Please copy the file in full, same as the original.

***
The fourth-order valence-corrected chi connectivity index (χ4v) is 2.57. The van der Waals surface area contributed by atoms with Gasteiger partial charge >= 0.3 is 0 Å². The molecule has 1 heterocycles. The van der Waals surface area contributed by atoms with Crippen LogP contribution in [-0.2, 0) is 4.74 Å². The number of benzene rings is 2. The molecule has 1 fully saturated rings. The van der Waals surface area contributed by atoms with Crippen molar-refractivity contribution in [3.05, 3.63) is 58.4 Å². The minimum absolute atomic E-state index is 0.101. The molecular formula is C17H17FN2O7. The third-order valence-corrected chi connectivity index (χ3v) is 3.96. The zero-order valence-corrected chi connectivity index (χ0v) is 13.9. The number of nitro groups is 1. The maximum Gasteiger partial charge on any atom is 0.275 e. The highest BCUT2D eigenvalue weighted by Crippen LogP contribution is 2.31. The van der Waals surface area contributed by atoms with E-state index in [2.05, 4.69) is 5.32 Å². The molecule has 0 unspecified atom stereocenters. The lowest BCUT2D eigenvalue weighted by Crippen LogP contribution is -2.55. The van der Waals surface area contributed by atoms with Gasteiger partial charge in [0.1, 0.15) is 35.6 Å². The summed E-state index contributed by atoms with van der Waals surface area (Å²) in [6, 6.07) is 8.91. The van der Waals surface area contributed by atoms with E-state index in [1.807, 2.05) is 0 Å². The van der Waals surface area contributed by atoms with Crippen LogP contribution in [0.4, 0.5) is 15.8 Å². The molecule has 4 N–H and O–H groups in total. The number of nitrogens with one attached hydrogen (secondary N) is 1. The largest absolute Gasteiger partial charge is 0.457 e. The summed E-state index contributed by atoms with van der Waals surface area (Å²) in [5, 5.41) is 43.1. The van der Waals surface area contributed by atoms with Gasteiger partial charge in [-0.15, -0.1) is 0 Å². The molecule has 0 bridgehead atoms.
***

The fourth-order valence-corrected chi connectivity index (χ4v) is 2.57. The van der Waals surface area contributed by atoms with Gasteiger partial charge >= 0.3 is 0 Å². The molecule has 1 heterocycles. The van der Waals surface area contributed by atoms with Crippen LogP contribution in [-0.2, 0) is 4.74 Å². The number of benzene rings is 2. The molecule has 1 fully saturated rings. The van der Waals surface area contributed by atoms with Crippen molar-refractivity contribution in [3.05, 3.63) is 58.4 Å². The minimum absolute atomic E-state index is 0.101. The molecular formula is C17H17FN2O7. The third-order valence-corrected chi connectivity index (χ3v) is 3.96. The zero-order valence-corrected chi connectivity index (χ0v) is 13.9. The number of nitro groups is 1. The maximum Gasteiger partial charge on any atom is 0.275 e. The highest BCUT2D eigenvalue weighted by Crippen LogP contribution is 2.31. The van der Waals surface area contributed by atoms with E-state index in [2.05, 4.69) is 5.32 Å². The molecule has 0 unspecified atom stereocenters. The lowest BCUT2D eigenvalue weighted by Crippen LogP contribution is -2.55. The van der Waals surface area contributed by atoms with Gasteiger partial charge in [0.1, 0.15) is 35.6 Å². The summed E-state index contributed by atoms with van der Waals surface area (Å²) in [6, 6.07) is 8.91. The van der Waals surface area contributed by atoms with E-state index in [1.807, 2.05) is 0 Å². The van der Waals surface area contributed by atoms with Crippen LogP contribution in [0.4, 0.5) is 15.8 Å². The molecule has 4 N–H and O–H groups in total. The number of nitrogens with one attached hydrogen (secondary N) is 1. The largest absolute Gasteiger partial charge is 0.457 e. The summed E-state index contributed by atoms with van der Waals surface area (Å²) in [5, 5.41) is 43.1. The van der Waals surface area contributed by atoms with Gasteiger partial charge in [-0.15, -0.1) is 0 Å². The molecule has 0 bridgehead atoms.